Brazil votes Sunday in a polarizing presidential election, with all eyes on whether front-runner Luiz Inacio Lula da Silva can win in a single round—and whether incumbent Jair Bolsonaro will accept the result.
The campaign, which left the Latin American giant deeply divided, ended with former president Lula (2003-2010) leading ex-army captain Bolsonaro with 50 percent of valid votes to 36 percent, according to a final poll from the Datafolha institute released Saturday evening.
The figures put Lula on the cusp of the score needed to win outright and avoid a runoff on October 30: half the valid votes, plus one.
But Bolsonaro, known for his combative style, has repeatedly said “only God” can remove him from office, attacked supposed fraud in Brazil’s electronic voting system, and vowed his re-election bid can have just three outcomes: “prison, death or victory.”
Lula, the charismatic but tarnished ex-president seeking to stage a comeback at 76, says he fears the incumbent will create “turmoil” if he loses — a concern heard often in Brazil heading into election day.
Bolsonaro’s attacks on the voting system have raised fears of a Brazilian version of the riots that erupted at the US Capitol last year after his political role model, former president Donald Trump, refused to accept his election loss.
“I do think (Bolsonaro) will contest the election result if he loses,” said political analyst Adriano Laureno of consulting firm Prospectiva.
“But that doesn’t mean he’ll succeed. The international community will recognize the result quickly… There might be some kind of turmoil and uncertainty around the transition, but there’s no risk of a democratic rupture.”
Observers from the Organization of American States, the Carter Center, the Inter-American Union of Electoral Organizations (UNIORE), and other international bodies will be monitoring the vote.
The White House meanwhile said the United States would be watching the vote “closely.”
More than 500,000 security-force members will be deployed on election day.
Public Security Minister Anderson Torres sought to downplay fears of unrest.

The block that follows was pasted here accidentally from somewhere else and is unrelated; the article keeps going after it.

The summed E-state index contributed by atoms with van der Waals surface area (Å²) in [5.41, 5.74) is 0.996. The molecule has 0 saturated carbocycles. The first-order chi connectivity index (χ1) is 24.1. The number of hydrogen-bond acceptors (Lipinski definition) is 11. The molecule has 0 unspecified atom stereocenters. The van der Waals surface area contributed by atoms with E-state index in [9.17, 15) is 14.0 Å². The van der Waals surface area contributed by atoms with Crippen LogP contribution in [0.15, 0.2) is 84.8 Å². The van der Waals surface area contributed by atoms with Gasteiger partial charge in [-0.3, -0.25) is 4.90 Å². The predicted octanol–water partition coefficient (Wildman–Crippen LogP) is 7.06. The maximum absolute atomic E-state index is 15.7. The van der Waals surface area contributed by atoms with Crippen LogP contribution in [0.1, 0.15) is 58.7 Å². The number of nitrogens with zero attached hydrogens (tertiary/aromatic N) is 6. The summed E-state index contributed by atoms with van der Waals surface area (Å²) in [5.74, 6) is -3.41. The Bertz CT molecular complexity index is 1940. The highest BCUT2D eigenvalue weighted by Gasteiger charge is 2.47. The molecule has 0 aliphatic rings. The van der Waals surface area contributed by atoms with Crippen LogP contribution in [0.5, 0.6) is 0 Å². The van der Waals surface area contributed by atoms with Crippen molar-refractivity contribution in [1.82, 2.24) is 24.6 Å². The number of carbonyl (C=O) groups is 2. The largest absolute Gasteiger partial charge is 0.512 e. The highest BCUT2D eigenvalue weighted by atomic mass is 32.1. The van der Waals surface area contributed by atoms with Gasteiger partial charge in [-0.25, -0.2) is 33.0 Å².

“We’re having an election, not a war,” he said.
Lula, the ex-metalworker who rose from destitute poverty to become the most popular president in Brazilian history, is seeking to stage a remarkable return, four years after falling spectacularly from grace when he was jailed for 18 months on controversial corruption charges.
Accused in a massive graft scheme centered on state-run oil company Petrobras, Lula regained the right to run for office last year when the Supreme Court annulled his convictions, ruling the lead judge in the case was biased.
In the meantime, Bolsonaro, 67, who swept to office on a wave of anti-establishment outrage in 2018, has lost his outsider shine.
Vowing to defend “God, country, and family,” the president retains the die-hard backing of his “Bibles, bullets and beef” base—Evangelical Christians, security hardliners, and the powerful agribusiness sector.
But he has lost moderate voters with his management of the weak economy, his vitriolic attacks on Congress, the courts and the press, a surge in destruction in the Amazon rainforest, and his failure to contain the devastation of Covid-19, which has claimed more than 685,000 lives in Brazil.
‘Gun to our heads’
Many voters are deeply disillusioned with both contenders—and the lack of other options—in a race where none of the other nine candidates managed to break out of single digits in the polls.
“It’s like we have a gun to our heads,” 27-year-old Uber driver Matheus Fernandes told AFP in Lula’s home state of Pernambuco.
His plan: cast a blank ballot.
Lula plans to vote in Sao Bernardo do Campo, outside Sao Paulo, where he rose to prominence as a union leader. Bolsonaro, a former Rio de Janeiro congressman, will vote in the iconic beach city, then return to Brasilia to watch the results.
The polls open at 8:00 am and close at 5:00 pm (1100-2000 GMT), with results expected some two hours later.
Brazil’s 156 million voters will also be electing the lower house of Congress, one-third of the Senate and governors and state legislators in all 27 states.